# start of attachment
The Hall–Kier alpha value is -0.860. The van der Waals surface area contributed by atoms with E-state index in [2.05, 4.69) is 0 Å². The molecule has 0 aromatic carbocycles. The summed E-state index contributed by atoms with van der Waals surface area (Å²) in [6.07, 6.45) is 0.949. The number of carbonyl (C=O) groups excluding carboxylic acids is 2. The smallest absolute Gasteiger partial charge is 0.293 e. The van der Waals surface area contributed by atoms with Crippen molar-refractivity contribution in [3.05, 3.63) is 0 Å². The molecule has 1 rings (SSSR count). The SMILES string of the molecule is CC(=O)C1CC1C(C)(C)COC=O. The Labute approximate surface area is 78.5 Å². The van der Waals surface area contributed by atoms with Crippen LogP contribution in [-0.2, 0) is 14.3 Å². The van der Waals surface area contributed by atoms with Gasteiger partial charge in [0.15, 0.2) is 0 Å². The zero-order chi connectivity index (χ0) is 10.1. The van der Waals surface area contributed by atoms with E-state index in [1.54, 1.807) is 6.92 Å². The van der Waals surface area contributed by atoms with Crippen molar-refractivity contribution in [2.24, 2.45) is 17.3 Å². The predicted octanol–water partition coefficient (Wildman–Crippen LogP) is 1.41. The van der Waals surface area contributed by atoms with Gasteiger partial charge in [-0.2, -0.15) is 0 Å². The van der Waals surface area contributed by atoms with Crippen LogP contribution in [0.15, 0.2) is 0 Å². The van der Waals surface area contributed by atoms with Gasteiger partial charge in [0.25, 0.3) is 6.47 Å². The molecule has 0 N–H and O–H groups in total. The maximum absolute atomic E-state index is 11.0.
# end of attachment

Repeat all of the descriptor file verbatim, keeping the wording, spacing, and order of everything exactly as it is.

The Hall–Kier alpha value is -0.860. The van der Waals surface area contributed by atoms with E-state index in [2.05, 4.69) is 0 Å². The molecule has 0 aromatic carbocycles. The summed E-state index contributed by atoms with van der Waals surface area (Å²) in [6.07, 6.45) is 0.949. The number of carbonyl (C=O) groups excluding carboxylic acids is 2. The smallest absolute Gasteiger partial charge is 0.293 e. The van der Waals surface area contributed by atoms with Crippen molar-refractivity contribution in [3.05, 3.63) is 0 Å². The molecule has 1 rings (SSSR count). The SMILES string of the molecule is CC(=O)C1CC1C(C)(C)COC=O. The Labute approximate surface area is 78.5 Å². The van der Waals surface area contributed by atoms with Crippen LogP contribution in [-0.2, 0) is 14.3 Å². The van der Waals surface area contributed by atoms with Gasteiger partial charge in [0.15, 0.2) is 0 Å². The zero-order chi connectivity index (χ0) is 10.1. The van der Waals surface area contributed by atoms with E-state index in [1.54, 1.807) is 6.92 Å². The van der Waals surface area contributed by atoms with Crippen molar-refractivity contribution in [2.24, 2.45) is 17.3 Å². The predicted octanol–water partition coefficient (Wildman–Crippen LogP) is 1.41. The van der Waals surface area contributed by atoms with Gasteiger partial charge in [-0.2, -0.15) is 0 Å². The van der Waals surface area contributed by atoms with Crippen LogP contribution in [0.15, 0.2) is 0 Å². The van der Waals surface area contributed by atoms with Gasteiger partial charge in [0.25, 0.3) is 6.47 Å². The molecule has 0 N–H and O–H groups in total. The maximum absolute atomic E-state index is 11.0.